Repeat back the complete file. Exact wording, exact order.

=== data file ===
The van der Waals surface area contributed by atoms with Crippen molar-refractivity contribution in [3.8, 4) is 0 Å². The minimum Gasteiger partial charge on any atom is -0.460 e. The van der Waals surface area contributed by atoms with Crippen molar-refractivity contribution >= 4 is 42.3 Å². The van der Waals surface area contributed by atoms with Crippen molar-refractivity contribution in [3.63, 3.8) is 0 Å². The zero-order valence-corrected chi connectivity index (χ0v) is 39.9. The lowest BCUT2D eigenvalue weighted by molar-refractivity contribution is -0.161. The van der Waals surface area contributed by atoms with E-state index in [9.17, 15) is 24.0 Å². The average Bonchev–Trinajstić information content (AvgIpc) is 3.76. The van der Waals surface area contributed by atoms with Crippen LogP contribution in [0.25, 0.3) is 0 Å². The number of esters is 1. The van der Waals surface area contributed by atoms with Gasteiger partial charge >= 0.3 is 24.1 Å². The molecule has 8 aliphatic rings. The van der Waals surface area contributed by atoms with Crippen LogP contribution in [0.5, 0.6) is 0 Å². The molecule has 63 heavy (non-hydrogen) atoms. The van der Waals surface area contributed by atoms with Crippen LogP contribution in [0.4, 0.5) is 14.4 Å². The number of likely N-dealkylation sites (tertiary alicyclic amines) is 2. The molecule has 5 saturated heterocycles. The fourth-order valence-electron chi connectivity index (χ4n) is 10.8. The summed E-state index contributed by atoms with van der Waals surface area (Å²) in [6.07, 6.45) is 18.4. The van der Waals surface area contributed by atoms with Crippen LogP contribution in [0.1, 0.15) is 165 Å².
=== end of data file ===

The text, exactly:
The van der Waals surface area contributed by atoms with Crippen molar-refractivity contribution in [3.8, 4) is 0 Å². The minimum Gasteiger partial charge on any atom is -0.460 e. The van der Waals surface area contributed by atoms with Crippen molar-refractivity contribution >= 4 is 42.3 Å². The van der Waals surface area contributed by atoms with Crippen molar-refractivity contribution in [3.63, 3.8) is 0 Å². The zero-order valence-corrected chi connectivity index (χ0v) is 39.9. The lowest BCUT2D eigenvalue weighted by molar-refractivity contribution is -0.161. The van der Waals surface area contributed by atoms with E-state index in [9.17, 15) is 24.0 Å². The average Bonchev–Trinajstić information content (AvgIpc) is 3.76. The van der Waals surface area contributed by atoms with Crippen LogP contribution in [0.25, 0.3) is 0 Å². The number of esters is 1. The van der Waals surface area contributed by atoms with Gasteiger partial charge >= 0.3 is 24.1 Å². The molecule has 8 aliphatic rings. The van der Waals surface area contributed by atoms with Crippen LogP contribution in [0.5, 0.6) is 0 Å². The molecule has 63 heavy (non-hydrogen) atoms. The van der Waals surface area contributed by atoms with Crippen LogP contribution in [0.4, 0.5) is 14.4 Å². The number of likely N-dealkylation sites (tertiary alicyclic amines) is 2. The molecule has 5 saturated heterocycles. The fourth-order valence-electron chi connectivity index (χ4n) is 10.8. The summed E-state index contributed by atoms with van der Waals surface area (Å²) in [6.07, 6.45) is 18.4. The van der Waals surface area contributed by atoms with Crippen LogP contribution in [0.1, 0.15) is 165 Å².